2) elevate your level of practice, whether that is through practice exams or practice questions

Like we said in “Debunking Common Myths About the MCAT,” missing questions may not be a sign of content gaps. This is often indicative of misreading or misinterpreting questions, passage, or answer choices. After seeing hundreds of passages on each subject, you begin to develop the ability to recognize question types quickly and understand patterns for how to answer questions. 

The Practice Phase

Ultimately, the MCAT is so time-intensive because it takes a few hundred passages to start building an MCAT study schedule and strategy that works best for you. Additionally, the pacing of the MCAT is often extremely challenging, with little time to reread a passage or to debate answers. So, an effective process of elimination skills as well as continuous practice is fundamental to reach the answer while staying on pace. 

Finally, full-length practice tests are one of the most essential components of practicing for the MCAT because doing so allows you to develop endurance, which is vital for a 7-hour exam. You must be able to take enough full lengths (typically 6-8) to allow you to finish the exam without fatigue. 

So How Hard Is the MCAT, Really?

Although it can be subjective, the Medical School Admissions Test is much more difficult than the typical college exam in terms of the breadth of content covered.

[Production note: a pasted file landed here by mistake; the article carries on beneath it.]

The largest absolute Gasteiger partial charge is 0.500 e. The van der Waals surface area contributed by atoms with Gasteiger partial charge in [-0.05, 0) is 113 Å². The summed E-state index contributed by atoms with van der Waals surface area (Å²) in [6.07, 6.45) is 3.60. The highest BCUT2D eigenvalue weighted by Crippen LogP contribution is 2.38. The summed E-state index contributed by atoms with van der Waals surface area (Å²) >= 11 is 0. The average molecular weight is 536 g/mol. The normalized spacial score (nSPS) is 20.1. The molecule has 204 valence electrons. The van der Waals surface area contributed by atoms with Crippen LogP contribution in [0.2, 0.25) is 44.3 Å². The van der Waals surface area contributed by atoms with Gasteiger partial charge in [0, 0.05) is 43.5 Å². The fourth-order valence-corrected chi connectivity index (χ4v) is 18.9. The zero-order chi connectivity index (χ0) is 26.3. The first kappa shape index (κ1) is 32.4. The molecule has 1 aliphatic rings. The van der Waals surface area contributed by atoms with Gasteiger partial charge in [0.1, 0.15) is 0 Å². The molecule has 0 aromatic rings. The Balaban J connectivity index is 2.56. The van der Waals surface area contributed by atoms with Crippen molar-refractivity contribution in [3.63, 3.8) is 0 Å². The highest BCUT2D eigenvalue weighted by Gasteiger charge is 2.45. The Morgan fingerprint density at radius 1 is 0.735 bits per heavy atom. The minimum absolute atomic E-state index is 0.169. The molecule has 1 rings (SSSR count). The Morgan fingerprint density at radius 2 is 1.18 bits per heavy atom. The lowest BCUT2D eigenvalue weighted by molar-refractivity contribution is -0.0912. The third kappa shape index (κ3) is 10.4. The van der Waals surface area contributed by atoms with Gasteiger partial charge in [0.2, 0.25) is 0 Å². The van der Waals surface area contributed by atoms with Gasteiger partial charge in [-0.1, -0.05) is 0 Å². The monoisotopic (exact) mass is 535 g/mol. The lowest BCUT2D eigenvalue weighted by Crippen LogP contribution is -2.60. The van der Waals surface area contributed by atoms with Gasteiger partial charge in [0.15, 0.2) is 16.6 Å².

It’s not a memorization test or pure knowledge test – it is a test of how well you can transfer your knowledge to critical analysis for novel scenarios. Whether it is a new technology, niche experimental technique, or a pivotal psychological study, the MCAT strives to test what you can truly do with your knowledge. 

For many students, the MCAT is the first standardized test they have taken since the SAT or ACT. The MCAT CARS section is very different than an SAT/ACT reading section in terms of the level of analysis required as well as the pacing of the section, so it is crucial not to underestimate this section. Plus, the SAT/ACT math and grammar sections are not as content-based and are more a culmination of your math and grammar education throughout your childhood and adolescence. 

In contrast, the MCAT often makes you study new concepts you do not have a strong foundation in, due to the wide scope of information presented.

As if that’s not enough, the attention and endurance for the 7-hour MCAT is way more strenuous than any college exam or SAT/ACT. In essence, the MCAT is a very difficult exam to tackle, but understanding why it is so difficult is the first step to surmounting this obstacle. 

So, What Can You Do?

The good news? The MCAT is absolutely manageable if you approach it with commitment, diligence, and an effective plan. By analyzing your personal weaknesses and what YOU find difficult, you will be able to ace the exam and hopefully even look back and realize that it wasn’t too difficult after all. If you need an extra boost, head over to our free resources, including flashcards, a study planner you can personalize and content guides!